The chassis is agile and adjustable, yet serves up plenty of grip, too. The steering feels sharp, precise and predictably weighted. The basic set-up here bodes very well for the Type R model – something hot hatch fans will be delighted to hear.
The Civic’s talents lie beyond the way it drives, though, because it’s also one of the most spacious in its class. Only the Skoda Octavia is better for rear-passenger accommodation; the Honda is far more roomy than either of its rivals here. Headroom is also competitive, while a removable fabric panel makes it easy to reach the Isofix child seat mounts.
At 415 litres, the boot is above average for the segment. The opening is quite large, but the boot floor ramps up towards the front of the compartment with the seats raised, so it will be a little fiddly to stack larger items such as suitcases. The seatbacks fold flatter than in either of its rivals here, though, while the neat retractable parcel shelf is easy to stow when you need to carry bulky items.
Storage is decent up front, too. There’s a large central bin, a pair of deep cup-holders and a large smartphone shelf. The door pockets are larger than the Toyota’s, but not as wide as the Vauxhall’s.
Honda owners are provided with a three-year/90,000-mile warranty as standard with the new Civic. That’s the same amount of time as the Astra’s, but the Vauxhall’s package runs to only 60,000 miles.
Neither are a match for the Toyota, though, which can run for as long as 10 years and 100,000 miles. The only catch to this deal is that you must take the car to be serviced at an official Toyota garage each year, at which point the warranty cover is extended by a further 12 months and 10,000 miles.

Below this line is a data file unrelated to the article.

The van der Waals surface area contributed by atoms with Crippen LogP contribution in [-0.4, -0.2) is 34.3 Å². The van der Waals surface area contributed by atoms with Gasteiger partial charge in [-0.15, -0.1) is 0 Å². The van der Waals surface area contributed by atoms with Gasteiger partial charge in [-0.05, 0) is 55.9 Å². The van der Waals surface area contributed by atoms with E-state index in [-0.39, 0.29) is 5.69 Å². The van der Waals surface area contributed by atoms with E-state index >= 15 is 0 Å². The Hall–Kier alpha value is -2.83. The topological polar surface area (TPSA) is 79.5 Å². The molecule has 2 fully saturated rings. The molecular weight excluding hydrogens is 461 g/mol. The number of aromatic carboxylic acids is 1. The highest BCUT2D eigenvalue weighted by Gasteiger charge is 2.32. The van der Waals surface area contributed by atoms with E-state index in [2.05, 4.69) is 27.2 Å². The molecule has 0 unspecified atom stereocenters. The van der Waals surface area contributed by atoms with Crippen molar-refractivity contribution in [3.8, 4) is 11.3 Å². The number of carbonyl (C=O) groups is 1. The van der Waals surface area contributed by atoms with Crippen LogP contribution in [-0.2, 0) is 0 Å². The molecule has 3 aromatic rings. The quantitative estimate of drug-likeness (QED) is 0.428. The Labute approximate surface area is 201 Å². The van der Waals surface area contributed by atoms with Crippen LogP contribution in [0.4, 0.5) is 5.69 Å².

One of the chief aims of a hybrid powertrain is to save fuel – and in that respect the Civic has really nailed its brief. We averaged 50.3mpg on test, which is impressive considering the performance on offer.
The Corolla also does well, only just behind on 49.2mpg. The Astra gets close to those numbers on a long motorway run, but around town it was thirstier, averaging out at 43.5mpg.
That means the Civic costs £2,999 to run for 20,000 miles; the Corolla is £67 more (almost the cost of one tank of fuel in the Honda) and the Astra is the most expensive, at just under £3,500.
Tester’s notes: “With so many cars now using LED tech, the Civic’s halogen reversing light looks a bit cheap. At least it shouldn’t cost much to replace if it blows.”
Toyota Corolla 2.0 Hybrid GR Sport
2.0-litre 4cyl hybrid, 181bhp
Annual road tax:
In this sporty-looking GR Sport trim, the Corolla is the most expensive car here, at £34,135. Factor in the fetching Platinum White Pearl paint with a black roof (£1,240) and the total price climbs to £35,375.
Design & engineering
Like the Civic, the Corolla bears a nameplate that dates a long way back into Toyota’s history, with the first version appearing in 1966. It’s certainly a car that is forward-looking in terms of its design, though; despite this version’s initial release dating back to 2018, it still looks sharp and contemporary beside its two very new challengers. The sporty GR Sport trim definitely plays a part here, but it’s a modern look, regardless.
Inside, it doesn’t quite look or feel as fresh as its competitors, but the clean design is functional and uncluttered. The GR Sport’s black trim is jazzed up with some subtle red stitching, but overall it’s a fairly subdued place to sit. The front seats are fantastic, offering plenty of side support yet remaining comfortable on longer journeys, too.
The Corolla rides on Toyota’s TNGA platform, which was designed from the outset to work with hybrid powertrains. Here, there’s a choice of two: the range kicks off with a 1.8-litre unit that makes 138bhp, or there’s the more potent 2.0-litre option we have here. At 181bhp, it’s a match for the Civic, but its 250Nm torque figure is 65Nm lower.
The Toyota’s hybrid system works differently from the Honda’s; the engine can drive the wheels directly, either with or without the help of the electric motor, with charge being placed back into the 1.8kWh battery – slightly larger than the Honda’s unit – through regenerative braking or engine idling. Charging is controlled automatically.